Judge Thynge recommends denying motion to dismiss and strike inequitable conduct claim and defense

In a recent Report and Recommendation, Magistrate Judge Mary P. Thynge found the court should deny plaintiff’s motion to dismiss and strike defendant’s counterclaim and affirmative defense of inequitable conduct.  Andrulis Pharmaceuticals Corp. v. Celgene Corp., C.A. No. 13-1644-RGA (D. Del. Jul. 16, 2015).  Defendant averred that an inventor and prosecution attorney of the asserted patent engaged in inequitable conduct when they submitted a “December 27, 1999 Response to the PTO, which omitted . . . substantive conclusions of [a] 1996 NYU interim report, and purported to show the ‘enhanced’ effect of thalidomide and carboplatin” for cancer treatment. Id. at 5.

Denying plaintiff’s motion, Judge Thynge first found that defendant pled inequitable conduct with particularity, explaining that defendant provided “the specific who, what, when, where and how” of the material omission. Specifically, Judge Thynge explained that defendant identified that the inventor and prosecuting attorney omitted substantive conclusions from the 1996 NYU interim report from its response to the PTO on December 27, 1999 (i.e., “who,” “what,” “when,” and “where”). Further, Judge Thynge found that defendant identified “how a reasonable examiner would have used the information allegedly concealed”: to determine that the claimed combination “did not have [an] enhanced effect relative to the effect of [carboplatin] alone.”  Id. at 8-9 (emphasis added).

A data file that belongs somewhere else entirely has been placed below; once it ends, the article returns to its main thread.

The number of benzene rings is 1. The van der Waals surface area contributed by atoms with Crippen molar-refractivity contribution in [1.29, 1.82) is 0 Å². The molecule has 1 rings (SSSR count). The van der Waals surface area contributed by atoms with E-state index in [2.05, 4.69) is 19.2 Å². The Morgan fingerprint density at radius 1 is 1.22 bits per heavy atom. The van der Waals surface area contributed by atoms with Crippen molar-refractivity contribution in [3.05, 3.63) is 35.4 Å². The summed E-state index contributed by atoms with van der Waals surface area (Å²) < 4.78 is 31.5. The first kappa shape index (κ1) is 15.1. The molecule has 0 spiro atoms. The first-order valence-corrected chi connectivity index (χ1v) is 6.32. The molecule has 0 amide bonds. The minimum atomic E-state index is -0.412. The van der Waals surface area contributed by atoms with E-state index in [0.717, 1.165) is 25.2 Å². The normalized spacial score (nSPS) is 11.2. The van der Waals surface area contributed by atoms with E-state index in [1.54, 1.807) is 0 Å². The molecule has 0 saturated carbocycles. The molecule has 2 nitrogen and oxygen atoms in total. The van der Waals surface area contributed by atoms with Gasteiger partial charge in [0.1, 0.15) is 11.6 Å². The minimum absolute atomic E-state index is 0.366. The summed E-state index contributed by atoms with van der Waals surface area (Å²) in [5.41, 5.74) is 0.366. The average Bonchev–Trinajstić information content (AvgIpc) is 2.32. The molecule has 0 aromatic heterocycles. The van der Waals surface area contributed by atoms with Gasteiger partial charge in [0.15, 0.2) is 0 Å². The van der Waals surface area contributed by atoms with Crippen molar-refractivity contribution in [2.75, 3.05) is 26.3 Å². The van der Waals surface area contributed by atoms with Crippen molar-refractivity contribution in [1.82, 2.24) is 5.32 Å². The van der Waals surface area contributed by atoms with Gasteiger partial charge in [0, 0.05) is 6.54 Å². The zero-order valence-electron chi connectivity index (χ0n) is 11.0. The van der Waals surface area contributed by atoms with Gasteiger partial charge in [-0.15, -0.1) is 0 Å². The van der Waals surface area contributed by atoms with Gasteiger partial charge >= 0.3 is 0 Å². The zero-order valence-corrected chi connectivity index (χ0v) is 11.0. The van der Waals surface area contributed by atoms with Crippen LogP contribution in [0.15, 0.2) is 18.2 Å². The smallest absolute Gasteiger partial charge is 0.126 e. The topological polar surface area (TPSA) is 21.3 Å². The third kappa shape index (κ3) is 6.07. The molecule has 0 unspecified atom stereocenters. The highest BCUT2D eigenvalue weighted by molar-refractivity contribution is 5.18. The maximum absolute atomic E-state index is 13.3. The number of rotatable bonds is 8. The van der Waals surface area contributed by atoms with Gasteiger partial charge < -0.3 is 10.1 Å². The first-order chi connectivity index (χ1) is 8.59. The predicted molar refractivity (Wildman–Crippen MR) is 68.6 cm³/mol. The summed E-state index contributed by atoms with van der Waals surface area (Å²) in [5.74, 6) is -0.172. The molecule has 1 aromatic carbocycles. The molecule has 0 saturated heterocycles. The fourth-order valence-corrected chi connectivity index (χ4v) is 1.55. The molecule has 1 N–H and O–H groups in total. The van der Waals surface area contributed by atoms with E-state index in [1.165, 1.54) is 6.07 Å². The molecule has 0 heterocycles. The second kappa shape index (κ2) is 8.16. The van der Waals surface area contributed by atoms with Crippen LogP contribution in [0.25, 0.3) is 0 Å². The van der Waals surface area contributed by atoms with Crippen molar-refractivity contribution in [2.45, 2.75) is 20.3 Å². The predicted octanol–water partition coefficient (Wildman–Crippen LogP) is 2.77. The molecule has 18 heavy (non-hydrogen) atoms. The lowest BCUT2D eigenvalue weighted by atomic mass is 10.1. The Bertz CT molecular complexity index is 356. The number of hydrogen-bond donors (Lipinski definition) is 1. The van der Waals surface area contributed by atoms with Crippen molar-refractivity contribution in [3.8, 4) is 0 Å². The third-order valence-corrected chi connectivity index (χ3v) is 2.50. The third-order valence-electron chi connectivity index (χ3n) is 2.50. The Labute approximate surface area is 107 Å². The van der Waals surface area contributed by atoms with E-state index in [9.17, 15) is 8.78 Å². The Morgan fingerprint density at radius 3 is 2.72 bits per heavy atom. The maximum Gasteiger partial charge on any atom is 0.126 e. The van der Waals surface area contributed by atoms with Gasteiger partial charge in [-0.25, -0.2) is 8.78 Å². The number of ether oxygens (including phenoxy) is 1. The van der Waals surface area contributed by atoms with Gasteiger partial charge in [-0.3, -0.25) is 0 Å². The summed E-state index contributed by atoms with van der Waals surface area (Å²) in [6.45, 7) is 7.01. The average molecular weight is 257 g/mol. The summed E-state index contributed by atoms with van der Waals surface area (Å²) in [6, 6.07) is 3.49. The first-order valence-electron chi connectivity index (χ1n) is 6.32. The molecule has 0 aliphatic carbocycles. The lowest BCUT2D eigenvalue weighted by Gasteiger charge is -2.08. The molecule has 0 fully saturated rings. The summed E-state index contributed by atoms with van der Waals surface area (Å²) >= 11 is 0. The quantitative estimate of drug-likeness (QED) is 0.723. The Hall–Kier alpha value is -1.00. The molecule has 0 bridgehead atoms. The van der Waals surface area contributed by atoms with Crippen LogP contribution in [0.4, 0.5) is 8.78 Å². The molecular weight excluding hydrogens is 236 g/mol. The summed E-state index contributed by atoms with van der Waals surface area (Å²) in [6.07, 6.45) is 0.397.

Judge Thynge next concluded that defendant sufficiently alleged underlying facts from which the court could infer but-for materiality, explaining that defendant pointed to:  (i) “the conclusion by the researchers that the response rate for the combination was similar to the administration of carboplatin alone”; and (ii) the fact that “plaintiff[] [omitted] that conclusion and represent[ed] that the interim results instead showed an enhanced effect, on which the examiner relied in deciding to issue [the asserted patent].” Id. at 10. Judge Thynge also found that defendant sufficiently alleged that “plaintiff knew of and withheld material information with a specific intent to deceive the PTO.” Id. at 11. Judge Thynge pointed to several facts defendant relied on as evidence of plaintiff’s intent to deceive: “the interim conclusions were not submitted to the examiner, the conclusions found a similar, rather than enhanced, response rate, and plaintiff argued the interim data showed an enhanced effect.” Id.

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